(TaskPaper) outlines have a natural hierarchy relationship, so a graph database seems like a great fit. Each item in the outline is a node of the graph that points to its parent and children. I also really like the idea of modeling TaskPaper tags as nodes that any tagged items point to.
However, there is one problem: the order of items is important in an outline, but a simple graph doesn't keep that information. What is the best way to maintain the order of items when an outline is stored as a graph?
The method should be efficient when items are added/removed. New items may be inserted before existing items, so a simple increasing counter/timestamp won't work.
The goal is to store and query a giant outline that can't fit in memory (just the necessary items are streamed to/from the user). Two common ways of querying this outline would be:
- Linear: get the first n=100 items when everything is "expanded."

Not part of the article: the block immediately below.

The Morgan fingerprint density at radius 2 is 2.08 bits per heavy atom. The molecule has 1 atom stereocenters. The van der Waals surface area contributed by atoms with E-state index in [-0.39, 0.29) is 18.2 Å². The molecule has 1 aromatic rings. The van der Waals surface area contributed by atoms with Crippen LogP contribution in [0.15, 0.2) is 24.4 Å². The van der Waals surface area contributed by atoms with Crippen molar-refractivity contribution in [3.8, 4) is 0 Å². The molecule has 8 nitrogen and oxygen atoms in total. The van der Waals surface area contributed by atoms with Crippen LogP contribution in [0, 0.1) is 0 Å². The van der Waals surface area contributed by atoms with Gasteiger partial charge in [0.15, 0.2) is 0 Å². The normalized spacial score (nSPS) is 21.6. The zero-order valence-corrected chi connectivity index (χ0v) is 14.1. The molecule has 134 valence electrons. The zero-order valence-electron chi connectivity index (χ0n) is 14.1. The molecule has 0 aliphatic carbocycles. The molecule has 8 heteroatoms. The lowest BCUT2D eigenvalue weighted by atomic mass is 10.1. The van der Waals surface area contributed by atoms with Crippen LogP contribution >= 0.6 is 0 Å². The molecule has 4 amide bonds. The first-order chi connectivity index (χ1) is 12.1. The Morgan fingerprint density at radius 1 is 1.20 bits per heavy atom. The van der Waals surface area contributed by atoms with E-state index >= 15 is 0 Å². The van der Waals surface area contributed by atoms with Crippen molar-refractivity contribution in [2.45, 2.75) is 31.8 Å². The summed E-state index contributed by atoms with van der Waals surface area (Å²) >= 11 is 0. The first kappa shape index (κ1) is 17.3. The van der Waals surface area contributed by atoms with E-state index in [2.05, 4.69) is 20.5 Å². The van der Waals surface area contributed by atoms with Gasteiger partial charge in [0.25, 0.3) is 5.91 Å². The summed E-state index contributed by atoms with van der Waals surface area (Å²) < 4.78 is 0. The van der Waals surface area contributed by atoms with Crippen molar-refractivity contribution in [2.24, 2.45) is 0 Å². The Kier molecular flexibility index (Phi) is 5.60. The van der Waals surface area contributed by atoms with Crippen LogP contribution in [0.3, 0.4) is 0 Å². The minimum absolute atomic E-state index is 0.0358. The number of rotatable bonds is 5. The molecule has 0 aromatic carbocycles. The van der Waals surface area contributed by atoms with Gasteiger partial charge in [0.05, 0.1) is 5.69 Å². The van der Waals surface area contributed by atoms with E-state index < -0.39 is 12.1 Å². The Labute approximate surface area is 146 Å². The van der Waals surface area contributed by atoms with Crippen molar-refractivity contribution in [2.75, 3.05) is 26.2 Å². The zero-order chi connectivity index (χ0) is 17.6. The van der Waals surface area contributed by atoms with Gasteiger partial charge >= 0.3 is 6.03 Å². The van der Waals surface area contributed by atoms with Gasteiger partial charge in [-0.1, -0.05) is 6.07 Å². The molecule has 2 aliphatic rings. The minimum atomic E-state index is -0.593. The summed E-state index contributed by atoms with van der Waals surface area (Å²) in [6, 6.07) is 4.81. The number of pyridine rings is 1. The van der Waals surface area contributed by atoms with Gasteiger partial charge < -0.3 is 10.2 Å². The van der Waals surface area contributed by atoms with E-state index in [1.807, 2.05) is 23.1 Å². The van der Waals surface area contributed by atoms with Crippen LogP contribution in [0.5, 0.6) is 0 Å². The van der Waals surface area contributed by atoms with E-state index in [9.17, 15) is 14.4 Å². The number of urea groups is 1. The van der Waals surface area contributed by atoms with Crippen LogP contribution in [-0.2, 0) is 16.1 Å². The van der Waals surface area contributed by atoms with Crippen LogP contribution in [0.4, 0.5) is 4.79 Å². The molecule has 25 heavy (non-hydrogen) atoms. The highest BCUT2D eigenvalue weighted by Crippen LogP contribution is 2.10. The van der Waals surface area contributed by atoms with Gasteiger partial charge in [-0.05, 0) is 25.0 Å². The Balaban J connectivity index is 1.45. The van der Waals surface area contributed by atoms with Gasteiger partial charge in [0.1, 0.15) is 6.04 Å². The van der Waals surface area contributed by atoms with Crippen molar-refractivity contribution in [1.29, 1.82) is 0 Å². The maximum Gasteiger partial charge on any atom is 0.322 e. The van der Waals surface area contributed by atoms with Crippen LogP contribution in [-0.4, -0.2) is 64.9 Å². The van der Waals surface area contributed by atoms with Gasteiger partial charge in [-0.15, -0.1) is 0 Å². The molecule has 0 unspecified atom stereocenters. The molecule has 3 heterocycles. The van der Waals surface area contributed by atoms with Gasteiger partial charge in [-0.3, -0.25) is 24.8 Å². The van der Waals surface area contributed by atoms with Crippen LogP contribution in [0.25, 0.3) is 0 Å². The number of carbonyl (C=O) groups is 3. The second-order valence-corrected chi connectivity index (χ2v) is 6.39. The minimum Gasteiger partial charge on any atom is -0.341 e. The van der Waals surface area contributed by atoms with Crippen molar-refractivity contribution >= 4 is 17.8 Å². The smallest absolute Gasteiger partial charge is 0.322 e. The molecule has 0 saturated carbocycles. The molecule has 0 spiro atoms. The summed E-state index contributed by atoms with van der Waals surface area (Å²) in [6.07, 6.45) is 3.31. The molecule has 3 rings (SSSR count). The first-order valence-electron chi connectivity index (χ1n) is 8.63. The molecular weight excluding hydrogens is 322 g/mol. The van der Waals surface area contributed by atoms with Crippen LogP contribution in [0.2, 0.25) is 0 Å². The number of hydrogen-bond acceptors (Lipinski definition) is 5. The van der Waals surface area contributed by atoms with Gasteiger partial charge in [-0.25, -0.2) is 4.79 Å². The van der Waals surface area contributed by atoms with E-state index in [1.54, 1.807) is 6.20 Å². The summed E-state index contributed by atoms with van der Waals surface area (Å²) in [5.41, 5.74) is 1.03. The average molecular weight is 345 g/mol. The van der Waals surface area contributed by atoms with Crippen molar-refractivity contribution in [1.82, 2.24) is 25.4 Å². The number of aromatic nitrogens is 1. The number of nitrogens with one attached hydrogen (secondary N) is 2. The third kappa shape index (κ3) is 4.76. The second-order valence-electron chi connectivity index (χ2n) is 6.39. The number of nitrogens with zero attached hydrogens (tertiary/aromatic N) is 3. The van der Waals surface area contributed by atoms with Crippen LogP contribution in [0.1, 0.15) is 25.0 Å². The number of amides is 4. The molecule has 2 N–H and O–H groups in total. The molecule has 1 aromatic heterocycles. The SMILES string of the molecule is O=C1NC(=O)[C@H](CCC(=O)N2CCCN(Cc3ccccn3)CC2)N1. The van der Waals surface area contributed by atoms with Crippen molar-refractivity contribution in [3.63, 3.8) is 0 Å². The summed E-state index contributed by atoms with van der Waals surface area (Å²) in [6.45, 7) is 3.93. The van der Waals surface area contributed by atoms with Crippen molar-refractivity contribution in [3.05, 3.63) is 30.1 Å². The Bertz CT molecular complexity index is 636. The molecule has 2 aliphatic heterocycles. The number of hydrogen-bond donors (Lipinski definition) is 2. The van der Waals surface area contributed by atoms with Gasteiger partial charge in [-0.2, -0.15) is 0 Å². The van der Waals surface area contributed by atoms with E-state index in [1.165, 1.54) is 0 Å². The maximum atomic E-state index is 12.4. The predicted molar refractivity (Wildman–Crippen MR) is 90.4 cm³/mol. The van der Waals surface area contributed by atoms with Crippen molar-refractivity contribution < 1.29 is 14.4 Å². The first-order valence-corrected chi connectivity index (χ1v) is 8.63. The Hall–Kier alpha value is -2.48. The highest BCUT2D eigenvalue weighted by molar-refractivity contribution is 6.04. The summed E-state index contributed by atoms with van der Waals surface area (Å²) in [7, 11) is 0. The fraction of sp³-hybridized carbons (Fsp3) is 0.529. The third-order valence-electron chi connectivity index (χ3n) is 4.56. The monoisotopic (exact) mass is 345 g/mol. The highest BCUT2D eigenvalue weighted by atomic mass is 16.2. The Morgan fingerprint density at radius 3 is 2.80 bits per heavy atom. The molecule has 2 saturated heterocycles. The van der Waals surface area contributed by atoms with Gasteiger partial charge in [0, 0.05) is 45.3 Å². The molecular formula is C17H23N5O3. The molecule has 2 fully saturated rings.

- Breadth first, with depth first traversal of certain items: only get the top level items, fulling expanding a few selected items. (If fully expanding an item would exceed n=100 items, stop expanding.)
Common updates would be:
- Add/delete a new item somewhere in the hierarchy. Most inserts will probably be appending after the last child of an item. (Basic editing.)
- Add/delete a new sub-tree (Copy-paste a section of an outline.)
I don't think other database types would be better than a graph database, but I'm open to using other databases (relational, NoSQL, etc).